Meditation for the Busy Millennial

I’m sure you’ve heard that meditation reaps a ton of health benefits; from reducing anxiety and stress, to increasing energy and productivity, this mindfulness tool is all the hype nowadays. For our generation though, it can be difficult to find the time in our daily lives to sit down and just, be. Between 9-5 jobs, after-work happy hours, household chores, weekly errands, weekend plans, etc., we lose sight of the importance to come back into the present moment with ourselves.

More and more organizations, businesses, and apps are making it easier for the busy-body to integrate a meditation practice into their life. I know for me, guided meditation has been a huge help in making meditation a consistent practice in my life. In fact, I recently attended a mass meditation event called The Big Quiet, to help me hone in my practice with 300 others, because let’s be honest, coming together as a group for one key purpose can have a more positive effect and impact than sitting on your floor pillow by yourself at home.

The Big Quiet is a mass meditation event that is currently touring the country. Chicago was the first stop of this five-city tour last Tuesday, Oct. 2. The organization brings meditation to some pretty iconic places, having hosted meditations at spaces like Madison Square Garden, the American Museum of Natural History, and One World Observatory. The Chicago stop was located at the renowned Garfield Park Conservatory.

Amongst the concrete jungle I call home, nature can be scarce, so getting the chance to be surrounded by more than 400 species of plants during meditation was a no brainer. I arrived early and had the chance to walk around the observatory, taking in the small ponds, creeks running through the pathways, enormous 64-foot trees, and magical looking ferns and mosses. Walking through nature can be meditative in and of itself, as we are reminded of the peace and beauty that nature brings.

The event took place in the Horticulture Hall of the Garfield Park Conservatory, where more than 300 Chicagoans gathered at once to partake in this mass meditation. The meditation started off with visualization and chants: visualizing someone we love, visualizing someone we are having a difficult time with, and visualizing ourselves sitting across from us.

Visualization is a very useful tool in meditation, especially for those starting off. You can visualize a white light emanating from your body as you breathe in and out, visualize yourself walking through nature, or visualize a place that brings you joy. You can also try open eye meditating and focus on one object, such as the flame of a candle, to keep your mind focused on one thing.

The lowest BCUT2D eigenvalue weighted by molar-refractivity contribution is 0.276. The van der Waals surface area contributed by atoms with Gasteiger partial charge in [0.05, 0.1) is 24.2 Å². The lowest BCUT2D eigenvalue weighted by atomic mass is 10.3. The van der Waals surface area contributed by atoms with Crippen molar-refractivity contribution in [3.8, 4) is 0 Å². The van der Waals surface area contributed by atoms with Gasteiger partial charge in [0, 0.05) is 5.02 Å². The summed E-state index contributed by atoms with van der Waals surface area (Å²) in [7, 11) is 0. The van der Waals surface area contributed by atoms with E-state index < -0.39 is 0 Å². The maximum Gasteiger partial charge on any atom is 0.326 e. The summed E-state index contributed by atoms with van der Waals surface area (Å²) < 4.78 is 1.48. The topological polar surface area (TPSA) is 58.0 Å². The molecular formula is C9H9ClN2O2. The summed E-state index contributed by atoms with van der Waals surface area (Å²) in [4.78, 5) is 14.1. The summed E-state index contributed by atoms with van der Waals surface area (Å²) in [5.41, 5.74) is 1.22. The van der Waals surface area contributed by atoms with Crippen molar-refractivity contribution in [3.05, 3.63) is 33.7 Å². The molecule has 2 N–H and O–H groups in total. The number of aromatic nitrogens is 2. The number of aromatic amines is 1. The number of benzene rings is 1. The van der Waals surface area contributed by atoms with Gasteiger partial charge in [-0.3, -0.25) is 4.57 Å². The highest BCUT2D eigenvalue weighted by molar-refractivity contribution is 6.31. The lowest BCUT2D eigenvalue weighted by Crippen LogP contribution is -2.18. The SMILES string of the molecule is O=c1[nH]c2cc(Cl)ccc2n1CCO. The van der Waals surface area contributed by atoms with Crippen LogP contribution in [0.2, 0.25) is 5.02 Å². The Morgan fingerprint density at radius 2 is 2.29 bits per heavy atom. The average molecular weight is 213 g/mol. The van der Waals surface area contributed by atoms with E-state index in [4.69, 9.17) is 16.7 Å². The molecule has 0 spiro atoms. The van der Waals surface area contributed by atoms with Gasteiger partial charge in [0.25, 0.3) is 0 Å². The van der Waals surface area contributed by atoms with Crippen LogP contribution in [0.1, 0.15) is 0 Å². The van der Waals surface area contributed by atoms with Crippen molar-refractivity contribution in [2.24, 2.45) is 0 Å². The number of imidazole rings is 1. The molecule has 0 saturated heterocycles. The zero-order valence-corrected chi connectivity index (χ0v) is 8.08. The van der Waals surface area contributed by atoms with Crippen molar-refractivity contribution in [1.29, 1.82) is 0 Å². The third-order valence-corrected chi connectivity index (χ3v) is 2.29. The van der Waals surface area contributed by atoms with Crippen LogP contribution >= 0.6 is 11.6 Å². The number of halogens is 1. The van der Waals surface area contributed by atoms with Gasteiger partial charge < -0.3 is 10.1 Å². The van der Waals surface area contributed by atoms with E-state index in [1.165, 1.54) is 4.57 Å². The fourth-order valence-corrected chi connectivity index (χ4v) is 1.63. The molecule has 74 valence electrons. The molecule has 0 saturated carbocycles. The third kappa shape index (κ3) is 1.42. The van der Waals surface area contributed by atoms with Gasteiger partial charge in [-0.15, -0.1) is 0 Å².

The chanting was added after each visualization as a hum to that person we were manifesting–verbally humming love towards that person we pictured and radiating it towards them. I must say, hearing over 300 people humming at once was a magical experience that put me at great ease. Oftentimes, verbal tools like hums, oms, or chants are used in correlation with meditation as the sounds can silence the mind, which is the overall goal of meditation.

For those who have never meditated, you probably think it’s just sitting there doing nothing, but it is so much more than that. Once we got into the meditation portion, we were guided to start by scanning our body and noticing any discomfort and to fix that discomfort. Then, to focus on the breath. By focusing on your breath you are paying attention to only one thing, instead of our minds racing a million miles a second like they normally do. It calms you to just sit and pay attention to one simple thing that is constant. Outside noises will happen and thoughts will creep in, but all there is to do is acknowledge their presence, and gently come back to the focus of the breath. Meditation is not easy by any means, but it is a gift we can give ourselves over and over.

300 people, completely silent for 20 plus minutes, is what I came for. All of us had problems, stresses, a to-do list, and responsibilities outside of this glass room, but for that short time, we came together in silence to let it go and just be. It was truly remarkable to experience such a solitary activity such as mediation with hundreds of other people.

And 20 minutes may not seem like a very long time, but in the moment, it feels like an hour. Even just 10 minutes of meditation a day can truly impact your life for the better, and with consistent practice, you can start to feel the benefits that meditation brings.

Meditate in Chicago

While The Big Quiet tour has come and gone, here are a few of my favorite places in Chicago that offer meditation to get away from the hustle and bustle of city life.

Chill Meditation + Massage – River North

Kadampa Meditation Center – Wicker Park

Sat Nam Yoga – West Loop

Inner Sense Healing Arts Collective – Avondale

Meditate at Home

And for those who are just starting out and prefer the solitude of their own space, these are some of my favorite apps that I use for meditation.

Head Space

Yoga Wake Up


Namaste, friends.

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